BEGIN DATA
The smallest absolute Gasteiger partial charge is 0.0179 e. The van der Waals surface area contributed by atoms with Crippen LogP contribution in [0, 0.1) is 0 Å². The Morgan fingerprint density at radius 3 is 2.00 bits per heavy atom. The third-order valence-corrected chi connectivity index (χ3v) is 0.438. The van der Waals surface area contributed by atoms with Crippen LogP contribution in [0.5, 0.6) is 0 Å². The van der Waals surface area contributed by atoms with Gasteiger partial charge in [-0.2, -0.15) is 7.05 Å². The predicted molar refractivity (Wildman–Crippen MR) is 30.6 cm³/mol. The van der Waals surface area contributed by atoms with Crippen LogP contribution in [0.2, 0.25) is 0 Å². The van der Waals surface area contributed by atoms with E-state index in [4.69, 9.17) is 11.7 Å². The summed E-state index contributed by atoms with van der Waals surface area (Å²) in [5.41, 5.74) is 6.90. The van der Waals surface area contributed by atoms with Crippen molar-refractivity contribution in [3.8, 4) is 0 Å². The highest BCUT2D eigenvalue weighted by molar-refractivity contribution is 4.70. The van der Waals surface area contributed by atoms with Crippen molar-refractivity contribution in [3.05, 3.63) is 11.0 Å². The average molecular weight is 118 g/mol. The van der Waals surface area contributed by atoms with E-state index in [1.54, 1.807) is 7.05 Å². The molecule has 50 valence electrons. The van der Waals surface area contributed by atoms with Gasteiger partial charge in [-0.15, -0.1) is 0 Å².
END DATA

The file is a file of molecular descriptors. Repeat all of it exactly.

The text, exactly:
The smallest absolute Gasteiger partial charge is 0.0179 e. The van der Waals surface area contributed by atoms with Crippen LogP contribution in [0, 0.1) is 0 Å². The Morgan fingerprint density at radius 3 is 2.00 bits per heavy atom. The third-order valence-corrected chi connectivity index (χ3v) is 0.438. The van der Waals surface area contributed by atoms with Crippen LogP contribution in [0.5, 0.6) is 0 Å². The van der Waals surface area contributed by atoms with Gasteiger partial charge in [-0.2, -0.15) is 7.05 Å². The predicted molar refractivity (Wildman–Crippen MR) is 30.6 cm³/mol. The van der Waals surface area contributed by atoms with Crippen LogP contribution in [0.2, 0.25) is 0 Å². The van der Waals surface area contributed by atoms with E-state index in [4.69, 9.17) is 11.7 Å². The summed E-state index contributed by atoms with van der Waals surface area (Å²) in [5.41, 5.74) is 6.90. The van der Waals surface area contributed by atoms with Crippen molar-refractivity contribution in [3.8, 4) is 0 Å². The highest BCUT2D eigenvalue weighted by molar-refractivity contribution is 4.70. The van der Waals surface area contributed by atoms with Crippen molar-refractivity contribution in [3.05, 3.63) is 11.0 Å². The average molecular weight is 118 g/mol. The van der Waals surface area contributed by atoms with E-state index in [1.54, 1.807) is 7.05 Å². The molecule has 50 valence electrons. The van der Waals surface area contributed by atoms with Gasteiger partial charge in [-0.15, -0.1) is 0 Å².